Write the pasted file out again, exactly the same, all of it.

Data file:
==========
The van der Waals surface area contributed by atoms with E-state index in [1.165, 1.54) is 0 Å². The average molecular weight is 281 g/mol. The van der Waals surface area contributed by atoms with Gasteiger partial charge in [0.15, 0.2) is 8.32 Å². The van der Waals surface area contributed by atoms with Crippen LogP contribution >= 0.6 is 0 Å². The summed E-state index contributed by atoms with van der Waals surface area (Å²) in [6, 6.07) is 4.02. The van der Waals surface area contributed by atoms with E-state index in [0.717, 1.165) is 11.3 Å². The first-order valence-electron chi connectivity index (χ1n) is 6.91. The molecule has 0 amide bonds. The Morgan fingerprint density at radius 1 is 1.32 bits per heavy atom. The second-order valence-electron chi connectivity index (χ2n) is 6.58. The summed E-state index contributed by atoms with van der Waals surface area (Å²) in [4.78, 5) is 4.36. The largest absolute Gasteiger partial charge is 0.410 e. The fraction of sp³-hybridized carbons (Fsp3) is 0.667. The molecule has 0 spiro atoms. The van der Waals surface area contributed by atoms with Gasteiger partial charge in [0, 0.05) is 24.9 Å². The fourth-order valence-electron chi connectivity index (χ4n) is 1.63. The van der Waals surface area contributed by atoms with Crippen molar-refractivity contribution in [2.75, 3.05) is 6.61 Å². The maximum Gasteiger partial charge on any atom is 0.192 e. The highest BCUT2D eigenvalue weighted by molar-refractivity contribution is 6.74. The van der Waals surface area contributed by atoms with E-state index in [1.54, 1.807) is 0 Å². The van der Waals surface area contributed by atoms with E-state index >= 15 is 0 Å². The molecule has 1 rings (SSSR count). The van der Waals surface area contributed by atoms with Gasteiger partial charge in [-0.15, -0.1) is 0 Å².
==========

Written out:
The van der Waals surface area contributed by atoms with E-state index in [1.165, 1.54) is 0 Å². The average molecular weight is 281 g/mol. The van der Waals surface area contributed by atoms with Gasteiger partial charge in [0.15, 0.2) is 8.32 Å². The van der Waals surface area contributed by atoms with Crippen LogP contribution >= 0.6 is 0 Å². The summed E-state index contributed by atoms with van der Waals surface area (Å²) in [6, 6.07) is 4.02. The van der Waals surface area contributed by atoms with E-state index in [0.717, 1.165) is 11.3 Å². The first-order valence-electron chi connectivity index (χ1n) is 6.91. The molecule has 0 amide bonds. The Morgan fingerprint density at radius 1 is 1.32 bits per heavy atom. The second-order valence-electron chi connectivity index (χ2n) is 6.58. The summed E-state index contributed by atoms with van der Waals surface area (Å²) in [4.78, 5) is 4.36. The largest absolute Gasteiger partial charge is 0.410 e. The fraction of sp³-hybridized carbons (Fsp3) is 0.667. The molecule has 0 spiro atoms. The van der Waals surface area contributed by atoms with Gasteiger partial charge in [0, 0.05) is 24.9 Å². The fourth-order valence-electron chi connectivity index (χ4n) is 1.63. The van der Waals surface area contributed by atoms with Crippen molar-refractivity contribution in [2.75, 3.05) is 6.61 Å². The maximum Gasteiger partial charge on any atom is 0.192 e. The highest BCUT2D eigenvalue weighted by molar-refractivity contribution is 6.74. The van der Waals surface area contributed by atoms with E-state index in [1.54, 1.807) is 0 Å². The van der Waals surface area contributed by atoms with E-state index >= 15 is 0 Å². The molecule has 1 rings (SSSR count). The van der Waals surface area contributed by atoms with Gasteiger partial charge in [-0.15, -0.1) is 0 Å².